In the late 1920s aviation advances gave guests to the Falls a new and breath-taking way to experience the Falls - from the above. The short-lived Rhodesian Aviation Company was established with the aim of tapping the tourism potential of the Falls, with their first aircraft, an Avro Avian, operating commercial ‘flips’ over the Victoria Falls from June 1929 (McAdams, 1969).
"The company was formally registered on 17th April, 1929, but owing to a serious delay in the delivery of the 'Bluebird', the commencement of flying operations had perforce to be postponed. …[As] a considerable amount of potential business was being lost, a second-hand Avro Avian aircraft was purchased… on 13th June, and was immediately flown up to Livingstone, where it was put to work operating 'flips' over the Victoria Falls." (McAdams, 1969)
The Bluebird, when it arrived, was very popular for flights over the Falls, the side-by-side seating making conversation between pilot and passenger easy.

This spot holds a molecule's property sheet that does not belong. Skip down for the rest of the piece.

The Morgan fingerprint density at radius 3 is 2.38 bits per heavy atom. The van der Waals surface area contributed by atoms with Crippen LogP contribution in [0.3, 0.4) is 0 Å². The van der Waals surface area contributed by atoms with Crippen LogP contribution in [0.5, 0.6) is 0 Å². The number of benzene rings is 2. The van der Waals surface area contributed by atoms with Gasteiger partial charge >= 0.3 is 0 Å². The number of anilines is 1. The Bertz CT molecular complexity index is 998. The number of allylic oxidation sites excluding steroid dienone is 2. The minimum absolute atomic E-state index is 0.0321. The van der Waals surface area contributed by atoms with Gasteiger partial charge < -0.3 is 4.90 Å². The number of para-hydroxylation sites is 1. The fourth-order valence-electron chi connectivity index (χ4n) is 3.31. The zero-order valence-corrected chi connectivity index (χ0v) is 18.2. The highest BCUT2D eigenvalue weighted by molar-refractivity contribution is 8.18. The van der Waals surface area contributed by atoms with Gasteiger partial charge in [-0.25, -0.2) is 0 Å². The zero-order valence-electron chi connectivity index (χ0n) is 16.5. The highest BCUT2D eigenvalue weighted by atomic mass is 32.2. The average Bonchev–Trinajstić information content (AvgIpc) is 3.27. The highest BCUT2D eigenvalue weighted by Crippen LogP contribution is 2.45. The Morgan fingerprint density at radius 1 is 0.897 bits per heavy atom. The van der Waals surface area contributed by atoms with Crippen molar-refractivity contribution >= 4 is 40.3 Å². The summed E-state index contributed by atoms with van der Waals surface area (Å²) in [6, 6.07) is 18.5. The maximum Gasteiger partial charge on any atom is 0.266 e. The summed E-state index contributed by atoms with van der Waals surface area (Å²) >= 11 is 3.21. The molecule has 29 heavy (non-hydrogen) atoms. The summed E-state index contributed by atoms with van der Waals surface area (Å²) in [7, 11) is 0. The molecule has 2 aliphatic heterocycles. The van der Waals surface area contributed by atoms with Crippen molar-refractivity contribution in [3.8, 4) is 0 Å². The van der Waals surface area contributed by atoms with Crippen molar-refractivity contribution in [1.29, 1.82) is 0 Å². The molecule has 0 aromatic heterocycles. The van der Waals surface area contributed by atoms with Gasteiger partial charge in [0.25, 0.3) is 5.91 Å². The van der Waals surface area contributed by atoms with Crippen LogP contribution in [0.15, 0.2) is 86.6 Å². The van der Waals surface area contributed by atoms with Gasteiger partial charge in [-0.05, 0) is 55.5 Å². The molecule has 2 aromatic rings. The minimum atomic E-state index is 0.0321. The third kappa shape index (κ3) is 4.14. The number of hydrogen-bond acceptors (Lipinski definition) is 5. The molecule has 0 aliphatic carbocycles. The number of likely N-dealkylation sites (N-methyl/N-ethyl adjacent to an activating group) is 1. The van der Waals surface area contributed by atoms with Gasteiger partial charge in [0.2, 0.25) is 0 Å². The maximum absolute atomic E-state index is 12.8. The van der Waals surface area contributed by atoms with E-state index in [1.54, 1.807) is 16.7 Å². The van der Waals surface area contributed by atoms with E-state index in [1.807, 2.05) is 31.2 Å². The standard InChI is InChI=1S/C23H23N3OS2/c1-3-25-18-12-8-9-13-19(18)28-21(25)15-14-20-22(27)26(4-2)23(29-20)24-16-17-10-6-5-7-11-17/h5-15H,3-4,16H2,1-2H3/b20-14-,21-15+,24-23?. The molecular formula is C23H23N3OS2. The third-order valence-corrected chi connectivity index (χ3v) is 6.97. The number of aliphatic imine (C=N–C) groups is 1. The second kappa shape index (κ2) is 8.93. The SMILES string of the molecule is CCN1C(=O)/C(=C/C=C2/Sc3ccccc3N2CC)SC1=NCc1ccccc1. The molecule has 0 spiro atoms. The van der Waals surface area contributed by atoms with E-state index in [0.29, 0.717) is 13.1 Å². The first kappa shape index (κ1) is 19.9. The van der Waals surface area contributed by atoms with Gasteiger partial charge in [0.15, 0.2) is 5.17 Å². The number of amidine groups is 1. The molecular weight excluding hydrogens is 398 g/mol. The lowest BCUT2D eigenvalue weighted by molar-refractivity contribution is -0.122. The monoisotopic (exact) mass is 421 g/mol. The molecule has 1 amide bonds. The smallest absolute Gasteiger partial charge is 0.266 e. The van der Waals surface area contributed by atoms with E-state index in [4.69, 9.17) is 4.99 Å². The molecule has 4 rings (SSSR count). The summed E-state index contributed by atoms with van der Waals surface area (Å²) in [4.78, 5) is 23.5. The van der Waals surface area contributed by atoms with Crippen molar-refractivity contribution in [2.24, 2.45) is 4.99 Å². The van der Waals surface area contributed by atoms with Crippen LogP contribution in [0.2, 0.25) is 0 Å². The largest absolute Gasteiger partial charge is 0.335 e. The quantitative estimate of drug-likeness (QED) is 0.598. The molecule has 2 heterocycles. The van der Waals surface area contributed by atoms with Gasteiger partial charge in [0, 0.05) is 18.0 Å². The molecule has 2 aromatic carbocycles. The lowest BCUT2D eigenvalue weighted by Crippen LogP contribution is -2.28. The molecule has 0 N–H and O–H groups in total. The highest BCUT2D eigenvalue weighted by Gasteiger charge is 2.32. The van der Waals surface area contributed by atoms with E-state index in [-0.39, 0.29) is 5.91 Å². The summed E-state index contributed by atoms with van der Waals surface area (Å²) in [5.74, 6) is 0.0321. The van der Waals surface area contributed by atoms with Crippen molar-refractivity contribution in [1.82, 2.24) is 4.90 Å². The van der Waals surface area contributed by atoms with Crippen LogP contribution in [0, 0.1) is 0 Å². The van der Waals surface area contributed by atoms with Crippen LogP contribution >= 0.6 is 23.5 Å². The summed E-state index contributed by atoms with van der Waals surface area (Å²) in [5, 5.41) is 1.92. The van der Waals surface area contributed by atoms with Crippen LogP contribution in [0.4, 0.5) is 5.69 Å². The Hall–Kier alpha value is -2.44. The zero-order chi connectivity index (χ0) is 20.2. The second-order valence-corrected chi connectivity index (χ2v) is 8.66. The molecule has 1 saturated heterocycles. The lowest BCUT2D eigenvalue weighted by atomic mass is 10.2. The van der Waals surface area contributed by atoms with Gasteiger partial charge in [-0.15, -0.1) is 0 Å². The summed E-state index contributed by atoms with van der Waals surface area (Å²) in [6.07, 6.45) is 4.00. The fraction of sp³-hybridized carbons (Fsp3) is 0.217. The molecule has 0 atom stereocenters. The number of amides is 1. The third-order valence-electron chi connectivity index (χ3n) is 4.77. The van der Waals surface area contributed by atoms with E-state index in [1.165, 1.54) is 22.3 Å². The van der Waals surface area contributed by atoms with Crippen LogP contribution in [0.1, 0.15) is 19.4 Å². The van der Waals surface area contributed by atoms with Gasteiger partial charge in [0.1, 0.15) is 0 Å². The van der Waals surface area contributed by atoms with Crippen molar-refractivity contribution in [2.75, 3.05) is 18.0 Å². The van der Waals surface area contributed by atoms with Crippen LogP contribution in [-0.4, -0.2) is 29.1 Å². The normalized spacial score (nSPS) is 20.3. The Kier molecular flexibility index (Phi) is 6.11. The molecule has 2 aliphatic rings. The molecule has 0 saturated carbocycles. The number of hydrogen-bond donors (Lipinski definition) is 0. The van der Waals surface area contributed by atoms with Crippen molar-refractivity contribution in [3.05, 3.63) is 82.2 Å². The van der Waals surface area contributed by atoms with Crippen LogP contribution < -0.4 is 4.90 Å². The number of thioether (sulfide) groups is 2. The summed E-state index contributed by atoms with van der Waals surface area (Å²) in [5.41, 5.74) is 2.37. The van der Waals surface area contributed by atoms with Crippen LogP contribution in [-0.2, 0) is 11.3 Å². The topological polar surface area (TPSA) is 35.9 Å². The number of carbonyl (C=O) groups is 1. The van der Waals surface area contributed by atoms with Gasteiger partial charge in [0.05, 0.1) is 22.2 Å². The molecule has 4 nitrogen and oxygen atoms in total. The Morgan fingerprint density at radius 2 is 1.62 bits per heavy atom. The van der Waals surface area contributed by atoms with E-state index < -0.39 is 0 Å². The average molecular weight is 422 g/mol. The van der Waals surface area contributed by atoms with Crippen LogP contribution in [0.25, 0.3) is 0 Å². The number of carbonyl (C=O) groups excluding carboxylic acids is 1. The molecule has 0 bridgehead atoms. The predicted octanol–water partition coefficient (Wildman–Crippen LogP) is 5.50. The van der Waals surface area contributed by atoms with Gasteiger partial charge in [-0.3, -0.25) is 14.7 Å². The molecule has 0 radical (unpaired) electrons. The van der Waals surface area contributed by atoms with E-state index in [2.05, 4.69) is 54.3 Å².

Henry Balfour, on the last of his visits to the Falls in 1929 recorded:
“Great changes since 1910. A large and very fine stone hotel has replaced the wood and tin shanties which used to serve as [the] hotel. Many new houses have been built... I went down to the Aerodrome and... went up with Major Smith in an Avro-Avian plane. Flew over the Falls, down to beyond the Masui River and up as far as Kandahar Island. Wonderfully interesting. We flew at about 1,500 ft. [457.2 m] Made a very good take-off and landing.” (Balfour, 1929)
Aeroplanes came to the rescue of stranded Hotel guests during a rail strike which took effect on 16th February 1929. The strike, combined with the rains which made the rough road from Bulawayo impassable, left the Falls completely isolated:
“Aeroplanes to the rescue. In this case it is to help a party of British tourists stranded at Victoria Falls owing to a strike in connection with the Rhodesian Railway. Even motor-cars were of no use, apparently, and the ‘evacuation’ arrangements had to rest upon aeroplanes.” (Flight Magazine, Feb 1929)